As I said, all of Bruce's ideas are thought-provoking and I urge you to read the book.

 

Always be learning.

 

Need More Insights From Your Analytics? Download the Free e-book

 

 

Tags: be reliable, be responsive, be real, authenticity, be relevant, listen intensely, be real or be gone, do what you say you'll do when you say you'

5 Ways to Deliver an Improved Customer Experience (#cx)

Posted by Tom Smith on Tue, Feb, 11, 2014 @ 10:02 AM

improved customer experience

 

 

 

 

 

 

 

 

 

 

Accenture's 2013 Global Consumer Pulse Research was recently published.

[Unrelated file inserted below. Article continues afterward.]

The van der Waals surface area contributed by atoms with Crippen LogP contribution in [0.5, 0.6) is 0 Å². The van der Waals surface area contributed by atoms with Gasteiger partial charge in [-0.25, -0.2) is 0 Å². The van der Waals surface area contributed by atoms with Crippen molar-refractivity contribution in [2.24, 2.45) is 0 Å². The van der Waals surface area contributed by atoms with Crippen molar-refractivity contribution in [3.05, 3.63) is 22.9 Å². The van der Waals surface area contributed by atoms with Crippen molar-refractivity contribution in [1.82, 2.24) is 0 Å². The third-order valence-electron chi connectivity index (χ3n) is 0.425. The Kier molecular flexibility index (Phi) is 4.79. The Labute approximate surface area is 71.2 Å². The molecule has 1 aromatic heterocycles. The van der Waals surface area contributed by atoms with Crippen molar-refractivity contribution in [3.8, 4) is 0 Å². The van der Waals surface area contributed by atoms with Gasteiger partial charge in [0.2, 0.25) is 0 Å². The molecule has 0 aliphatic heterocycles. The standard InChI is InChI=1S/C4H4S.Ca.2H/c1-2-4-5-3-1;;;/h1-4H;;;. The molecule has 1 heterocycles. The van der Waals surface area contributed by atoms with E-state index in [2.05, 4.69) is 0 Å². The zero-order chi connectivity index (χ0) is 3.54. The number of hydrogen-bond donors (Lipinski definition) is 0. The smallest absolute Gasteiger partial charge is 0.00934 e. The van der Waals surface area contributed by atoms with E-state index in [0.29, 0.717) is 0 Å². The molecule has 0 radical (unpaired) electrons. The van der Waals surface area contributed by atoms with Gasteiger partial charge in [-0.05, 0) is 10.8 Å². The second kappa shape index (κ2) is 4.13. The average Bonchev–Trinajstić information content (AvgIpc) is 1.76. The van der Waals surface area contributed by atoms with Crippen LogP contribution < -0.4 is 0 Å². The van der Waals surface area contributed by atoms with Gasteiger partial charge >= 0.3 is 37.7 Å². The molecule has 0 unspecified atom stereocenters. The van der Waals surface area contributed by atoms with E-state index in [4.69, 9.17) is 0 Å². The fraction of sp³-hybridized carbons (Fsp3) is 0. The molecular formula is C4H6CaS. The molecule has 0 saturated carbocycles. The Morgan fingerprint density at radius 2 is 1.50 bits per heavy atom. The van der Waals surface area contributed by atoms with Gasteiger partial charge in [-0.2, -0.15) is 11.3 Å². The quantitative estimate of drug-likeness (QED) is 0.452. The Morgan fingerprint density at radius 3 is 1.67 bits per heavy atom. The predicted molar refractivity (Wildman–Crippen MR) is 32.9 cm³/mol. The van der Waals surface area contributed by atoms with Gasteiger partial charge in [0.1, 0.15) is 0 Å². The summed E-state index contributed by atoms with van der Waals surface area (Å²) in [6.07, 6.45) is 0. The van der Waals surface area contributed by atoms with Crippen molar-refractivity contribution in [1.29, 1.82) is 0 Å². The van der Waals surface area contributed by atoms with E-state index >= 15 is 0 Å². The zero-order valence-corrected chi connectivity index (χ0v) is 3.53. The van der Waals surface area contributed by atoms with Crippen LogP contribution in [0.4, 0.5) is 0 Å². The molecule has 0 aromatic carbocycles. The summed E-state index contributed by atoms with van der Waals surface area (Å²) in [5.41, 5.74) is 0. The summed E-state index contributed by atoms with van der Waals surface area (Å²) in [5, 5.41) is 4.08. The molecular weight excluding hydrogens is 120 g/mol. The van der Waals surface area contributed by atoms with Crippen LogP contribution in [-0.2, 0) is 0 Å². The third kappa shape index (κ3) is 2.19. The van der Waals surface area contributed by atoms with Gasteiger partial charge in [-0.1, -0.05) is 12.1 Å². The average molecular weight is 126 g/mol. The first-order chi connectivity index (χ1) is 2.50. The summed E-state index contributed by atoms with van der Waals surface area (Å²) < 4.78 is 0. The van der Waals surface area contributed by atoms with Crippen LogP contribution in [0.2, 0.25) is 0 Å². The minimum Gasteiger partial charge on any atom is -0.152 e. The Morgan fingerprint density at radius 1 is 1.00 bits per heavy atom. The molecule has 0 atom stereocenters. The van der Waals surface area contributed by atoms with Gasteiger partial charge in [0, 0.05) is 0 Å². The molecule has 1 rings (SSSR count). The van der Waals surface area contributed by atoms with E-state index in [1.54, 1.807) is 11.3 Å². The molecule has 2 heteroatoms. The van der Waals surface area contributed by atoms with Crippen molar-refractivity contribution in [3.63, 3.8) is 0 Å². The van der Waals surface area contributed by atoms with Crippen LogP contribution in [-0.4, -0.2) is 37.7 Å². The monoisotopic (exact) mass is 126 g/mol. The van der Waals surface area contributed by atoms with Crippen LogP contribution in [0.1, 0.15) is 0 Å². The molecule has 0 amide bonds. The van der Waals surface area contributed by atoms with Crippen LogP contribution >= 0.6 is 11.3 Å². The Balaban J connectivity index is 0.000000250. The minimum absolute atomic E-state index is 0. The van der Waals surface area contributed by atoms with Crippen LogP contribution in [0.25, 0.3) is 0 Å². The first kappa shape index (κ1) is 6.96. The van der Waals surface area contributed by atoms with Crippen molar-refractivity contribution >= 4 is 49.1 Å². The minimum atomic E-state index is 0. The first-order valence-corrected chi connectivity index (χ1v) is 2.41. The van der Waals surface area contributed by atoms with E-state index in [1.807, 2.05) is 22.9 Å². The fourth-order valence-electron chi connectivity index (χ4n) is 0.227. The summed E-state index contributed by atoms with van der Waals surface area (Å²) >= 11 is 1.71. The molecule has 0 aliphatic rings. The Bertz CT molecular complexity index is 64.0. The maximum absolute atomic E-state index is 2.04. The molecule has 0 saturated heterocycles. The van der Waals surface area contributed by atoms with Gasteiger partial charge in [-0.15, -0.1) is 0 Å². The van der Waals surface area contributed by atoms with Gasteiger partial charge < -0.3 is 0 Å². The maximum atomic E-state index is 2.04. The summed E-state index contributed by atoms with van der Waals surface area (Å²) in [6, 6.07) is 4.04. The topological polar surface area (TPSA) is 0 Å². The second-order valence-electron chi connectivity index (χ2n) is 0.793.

While companies are spending a lot, and talking about the importance of providing an improved customer experience, little progress is being made in understanding what customers want and need.

Companies are not making it easier for customers to do business with them.

This is likely a function of companies continuing to focus on revenue and their own products and services versus the needs of the customers.

51% of U.S. customers, and 66% of global customers, have switched providers because of poor experiences. In the U.S., these switches are typically among retailers, retail bank and cable and satellite providers.

Primary reasons for switching include:

  1. 91% are frustrated with having to contact a company multiple times for the same issue.
     
  2. 90% for being put on hold for a long time.
     
  3. 89% are tired of repeating their issues to several company reps.
     
  4. 85% switch because companies don't make it easy to do business with them.